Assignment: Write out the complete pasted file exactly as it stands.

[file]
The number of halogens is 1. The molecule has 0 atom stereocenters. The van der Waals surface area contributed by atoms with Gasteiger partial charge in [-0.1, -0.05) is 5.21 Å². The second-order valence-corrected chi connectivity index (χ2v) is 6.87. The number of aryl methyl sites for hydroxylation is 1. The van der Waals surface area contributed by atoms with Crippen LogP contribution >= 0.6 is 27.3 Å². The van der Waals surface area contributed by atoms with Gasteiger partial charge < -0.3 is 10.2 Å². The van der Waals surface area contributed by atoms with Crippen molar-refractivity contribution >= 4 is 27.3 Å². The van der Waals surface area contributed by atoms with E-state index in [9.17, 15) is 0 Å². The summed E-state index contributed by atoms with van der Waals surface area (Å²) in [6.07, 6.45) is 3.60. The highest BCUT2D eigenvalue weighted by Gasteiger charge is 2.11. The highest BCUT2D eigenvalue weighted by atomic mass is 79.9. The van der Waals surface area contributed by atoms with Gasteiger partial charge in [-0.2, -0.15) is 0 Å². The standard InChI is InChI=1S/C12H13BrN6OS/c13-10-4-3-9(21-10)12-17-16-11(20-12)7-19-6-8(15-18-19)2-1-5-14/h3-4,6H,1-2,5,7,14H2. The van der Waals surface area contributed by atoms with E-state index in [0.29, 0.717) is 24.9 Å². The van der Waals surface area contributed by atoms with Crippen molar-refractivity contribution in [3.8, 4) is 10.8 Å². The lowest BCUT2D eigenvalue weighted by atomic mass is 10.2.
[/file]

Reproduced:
The number of halogens is 1. The molecule has 0 atom stereocenters. The van der Waals surface area contributed by atoms with Gasteiger partial charge in [-0.1, -0.05) is 5.21 Å². The second-order valence-corrected chi connectivity index (χ2v) is 6.87. The number of aryl methyl sites for hydroxylation is 1. The van der Waals surface area contributed by atoms with Crippen LogP contribution >= 0.6 is 27.3 Å². The van der Waals surface area contributed by atoms with Gasteiger partial charge < -0.3 is 10.2 Å². The van der Waals surface area contributed by atoms with Crippen molar-refractivity contribution >= 4 is 27.3 Å². The van der Waals surface area contributed by atoms with E-state index in [9.17, 15) is 0 Å². The summed E-state index contributed by atoms with van der Waals surface area (Å²) in [6.07, 6.45) is 3.60. The highest BCUT2D eigenvalue weighted by Gasteiger charge is 2.11. The highest BCUT2D eigenvalue weighted by atomic mass is 79.9. The van der Waals surface area contributed by atoms with Gasteiger partial charge in [-0.2, -0.15) is 0 Å². The standard InChI is InChI=1S/C12H13BrN6OS/c13-10-4-3-9(21-10)12-17-16-11(20-12)7-19-6-8(15-18-19)2-1-5-14/h3-4,6H,1-2,5,7,14H2. The van der Waals surface area contributed by atoms with E-state index in [0.29, 0.717) is 24.9 Å². The van der Waals surface area contributed by atoms with Crippen molar-refractivity contribution in [3.8, 4) is 10.8 Å². The lowest BCUT2D eigenvalue weighted by atomic mass is 10.2.